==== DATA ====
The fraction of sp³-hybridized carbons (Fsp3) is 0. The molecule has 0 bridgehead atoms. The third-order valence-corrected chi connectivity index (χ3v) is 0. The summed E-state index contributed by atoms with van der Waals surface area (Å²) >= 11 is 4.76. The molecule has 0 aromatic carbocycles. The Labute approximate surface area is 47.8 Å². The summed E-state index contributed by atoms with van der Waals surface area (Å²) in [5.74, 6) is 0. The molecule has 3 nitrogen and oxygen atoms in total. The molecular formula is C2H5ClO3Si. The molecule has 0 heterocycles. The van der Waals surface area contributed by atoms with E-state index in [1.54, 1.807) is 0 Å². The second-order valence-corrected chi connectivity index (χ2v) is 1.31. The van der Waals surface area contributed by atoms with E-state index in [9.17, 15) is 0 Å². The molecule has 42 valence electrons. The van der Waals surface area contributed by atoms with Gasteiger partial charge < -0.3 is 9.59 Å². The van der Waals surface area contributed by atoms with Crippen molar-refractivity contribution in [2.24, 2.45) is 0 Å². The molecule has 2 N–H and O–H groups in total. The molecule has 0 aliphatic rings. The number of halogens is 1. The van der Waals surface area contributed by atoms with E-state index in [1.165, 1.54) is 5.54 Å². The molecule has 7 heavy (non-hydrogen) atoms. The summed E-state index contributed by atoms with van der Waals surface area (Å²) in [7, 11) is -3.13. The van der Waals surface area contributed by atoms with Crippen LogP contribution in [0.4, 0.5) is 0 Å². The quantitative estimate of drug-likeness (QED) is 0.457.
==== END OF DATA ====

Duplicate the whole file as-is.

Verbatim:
The fraction of sp³-hybridized carbons (Fsp3) is 0. The molecule has 0 bridgehead atoms. The third-order valence-corrected chi connectivity index (χ3v) is 0. The summed E-state index contributed by atoms with van der Waals surface area (Å²) >= 11 is 4.76. The molecule has 0 aromatic carbocycles. The Labute approximate surface area is 47.8 Å². The summed E-state index contributed by atoms with van der Waals surface area (Å²) in [5.74, 6) is 0. The molecule has 3 nitrogen and oxygen atoms in total. The molecular formula is C2H5ClO3Si. The molecule has 0 heterocycles. The van der Waals surface area contributed by atoms with E-state index in [1.54, 1.807) is 0 Å². The second-order valence-corrected chi connectivity index (χ2v) is 1.31. The van der Waals surface area contributed by atoms with E-state index in [9.17, 15) is 0 Å². The molecule has 42 valence electrons. The van der Waals surface area contributed by atoms with Gasteiger partial charge < -0.3 is 9.59 Å². The van der Waals surface area contributed by atoms with Crippen molar-refractivity contribution in [2.24, 2.45) is 0 Å². The molecule has 2 N–H and O–H groups in total. The molecule has 0 aliphatic rings. The number of halogens is 1. The van der Waals surface area contributed by atoms with E-state index in [1.165, 1.54) is 5.54 Å². The molecule has 7 heavy (non-hydrogen) atoms. The summed E-state index contributed by atoms with van der Waals surface area (Å²) in [7, 11) is -3.13. The van der Waals surface area contributed by atoms with Crippen LogP contribution in [0.4, 0.5) is 0 Å². The quantitative estimate of drug-likeness (QED) is 0.457.